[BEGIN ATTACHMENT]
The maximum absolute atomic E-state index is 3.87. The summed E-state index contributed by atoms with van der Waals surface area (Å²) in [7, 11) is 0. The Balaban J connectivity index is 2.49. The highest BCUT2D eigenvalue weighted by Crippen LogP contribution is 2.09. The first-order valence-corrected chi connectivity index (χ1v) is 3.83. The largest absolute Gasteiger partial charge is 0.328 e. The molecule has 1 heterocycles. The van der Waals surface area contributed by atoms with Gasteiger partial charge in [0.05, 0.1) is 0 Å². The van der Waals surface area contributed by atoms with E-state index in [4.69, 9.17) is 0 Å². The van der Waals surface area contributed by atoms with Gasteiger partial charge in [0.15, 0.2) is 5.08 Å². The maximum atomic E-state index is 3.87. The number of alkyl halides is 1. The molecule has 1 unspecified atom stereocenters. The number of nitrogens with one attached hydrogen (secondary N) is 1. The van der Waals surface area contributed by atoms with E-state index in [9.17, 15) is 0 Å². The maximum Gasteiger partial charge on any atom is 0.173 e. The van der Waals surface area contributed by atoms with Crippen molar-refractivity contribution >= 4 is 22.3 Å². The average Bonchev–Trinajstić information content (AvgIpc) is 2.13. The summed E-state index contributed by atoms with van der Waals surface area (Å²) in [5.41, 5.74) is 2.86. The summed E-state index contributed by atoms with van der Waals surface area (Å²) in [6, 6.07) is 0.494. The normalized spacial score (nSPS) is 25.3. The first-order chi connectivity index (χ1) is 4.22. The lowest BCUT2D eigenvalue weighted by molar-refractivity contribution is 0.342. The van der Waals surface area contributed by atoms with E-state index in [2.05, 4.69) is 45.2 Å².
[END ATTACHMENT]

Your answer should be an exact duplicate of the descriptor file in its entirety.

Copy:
The maximum absolute atomic E-state index is 3.87. The summed E-state index contributed by atoms with van der Waals surface area (Å²) in [7, 11) is 0. The Balaban J connectivity index is 2.49. The highest BCUT2D eigenvalue weighted by Crippen LogP contribution is 2.09. The first-order valence-corrected chi connectivity index (χ1v) is 3.83. The largest absolute Gasteiger partial charge is 0.328 e. The molecule has 1 heterocycles. The van der Waals surface area contributed by atoms with Gasteiger partial charge in [0.05, 0.1) is 0 Å². The van der Waals surface area contributed by atoms with E-state index in [4.69, 9.17) is 0 Å². The van der Waals surface area contributed by atoms with Gasteiger partial charge in [0.15, 0.2) is 5.08 Å². The maximum atomic E-state index is 3.87. The number of alkyl halides is 1. The molecule has 1 unspecified atom stereocenters. The number of nitrogens with one attached hydrogen (secondary N) is 1. The van der Waals surface area contributed by atoms with E-state index in [9.17, 15) is 0 Å². The maximum Gasteiger partial charge on any atom is 0.173 e. The van der Waals surface area contributed by atoms with Crippen molar-refractivity contribution >= 4 is 22.3 Å². The average Bonchev–Trinajstić information content (AvgIpc) is 2.13. The summed E-state index contributed by atoms with van der Waals surface area (Å²) in [5.41, 5.74) is 2.86. The summed E-state index contributed by atoms with van der Waals surface area (Å²) in [6, 6.07) is 0.494. The normalized spacial score (nSPS) is 25.3. The first-order chi connectivity index (χ1) is 4.22. The lowest BCUT2D eigenvalue weighted by molar-refractivity contribution is 0.342. The van der Waals surface area contributed by atoms with E-state index in [2.05, 4.69) is 45.2 Å².